Published August 30, 2007
Meetup , TechValley
So last Thursday night, I headed up to Albany for the inaugural TechValley New Tech Meetup. I was cautiously optimistic, thinking there are plenty of potentially interested folks in the region looking for more opportunities to network and socialize, but wondering why it took someone from the Bay Area to put it together (there are certainly other tech-orientated gatherings in the area, but most seem to be either technology-specific or aimed more at collecting business cards than talking tech.
So I was pleasantly surprised to find about 20 people from a variety of backgrounds (marketers, programmers, journalists, IBMers, economic development folks, and a surgical resident!) turn out for the event. Myles Weissleder leads the large SF New Tech Meetup and was also encouraged by the turnout. He proved to be a great facilitator.
Rob Safuto, a blogger, podcaster gave a presentation on RawVoice and Blubrry, the podcasting platform, community, and analytics business for which he serves as marketer. There was interesting stuff there for podcast consumers (pardon the politically incorrect term) and producers alike.
There was also some general discussion of the state of TechValley and what needs to happen to spur more innovation and startups. There was a general consensus that we’re doing the big things right (like tax incentives and nurturing RPI and other great institutions) to land the chip makers and nanotech researchers, but that more needs to be done to build out the tech economy to encourage more local entrepreneurship. More on that from me later, and more from a CEG online forum on the topic from Tuesday. (It was nice to see CEG represented at the Meetup even it could be viewed as competition for its own TechConnex Fiestas. Their presence says to me that they understand that there’s more need for this kind of event than any one group can accommodate. The more the merrier.)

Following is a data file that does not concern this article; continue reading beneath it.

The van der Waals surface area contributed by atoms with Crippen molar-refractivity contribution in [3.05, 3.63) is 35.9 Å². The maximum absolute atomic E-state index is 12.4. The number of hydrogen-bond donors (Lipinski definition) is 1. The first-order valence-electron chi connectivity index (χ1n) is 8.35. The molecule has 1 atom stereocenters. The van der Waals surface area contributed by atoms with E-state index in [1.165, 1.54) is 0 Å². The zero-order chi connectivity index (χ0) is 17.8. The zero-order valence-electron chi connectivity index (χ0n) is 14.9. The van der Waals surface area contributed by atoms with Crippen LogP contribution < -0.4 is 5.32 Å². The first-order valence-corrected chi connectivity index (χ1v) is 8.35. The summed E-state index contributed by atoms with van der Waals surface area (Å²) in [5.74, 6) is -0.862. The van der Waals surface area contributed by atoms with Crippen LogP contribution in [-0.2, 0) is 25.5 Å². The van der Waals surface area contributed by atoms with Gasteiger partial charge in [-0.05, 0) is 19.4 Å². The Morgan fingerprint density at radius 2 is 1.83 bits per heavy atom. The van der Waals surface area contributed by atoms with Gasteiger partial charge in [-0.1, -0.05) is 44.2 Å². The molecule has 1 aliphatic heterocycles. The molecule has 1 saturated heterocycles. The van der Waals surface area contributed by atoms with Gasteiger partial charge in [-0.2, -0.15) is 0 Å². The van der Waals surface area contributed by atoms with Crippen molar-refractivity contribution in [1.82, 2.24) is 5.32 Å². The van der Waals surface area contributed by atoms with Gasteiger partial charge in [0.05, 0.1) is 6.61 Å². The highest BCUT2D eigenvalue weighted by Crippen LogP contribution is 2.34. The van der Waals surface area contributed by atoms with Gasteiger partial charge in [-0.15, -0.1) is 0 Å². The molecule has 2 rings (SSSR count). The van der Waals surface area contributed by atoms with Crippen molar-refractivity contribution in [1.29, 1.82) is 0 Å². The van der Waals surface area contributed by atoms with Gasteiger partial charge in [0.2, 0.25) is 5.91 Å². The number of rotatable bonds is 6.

All in all, an encouraging start, even if it does involve an hour-plus drive north. I’m hoping to get something related going closer to home sometime soon. Thanks to Myles, Rob, and everyone else who turned out. See you in October.
Published August 23, 2007
It’s interesting that this Times Union story on the lack of VC investment comes on the eve of the Tech Valley’s first New Tech Meetup. Of course, there already networking opportunities for the region’s tech community (broad ones like TechConnex, and narrow-interest ones like the TechValley Ruby Brigade).
But it’s clear that there’s something missing from the tech ecosystem here that’s preventing startups from bubbling up here in a significant number. We’ve got the big boys like IBM and Semetech and (someday maybe, AMD), and great universities, but until we get more examples of a few smart people coming together around a shared passion for a great idea, TechValley will be little more than a marketing slogan. Let’s hope this Meetup helps do its small part to help get some ideas, connections, and companies going.
Published August 20, 2007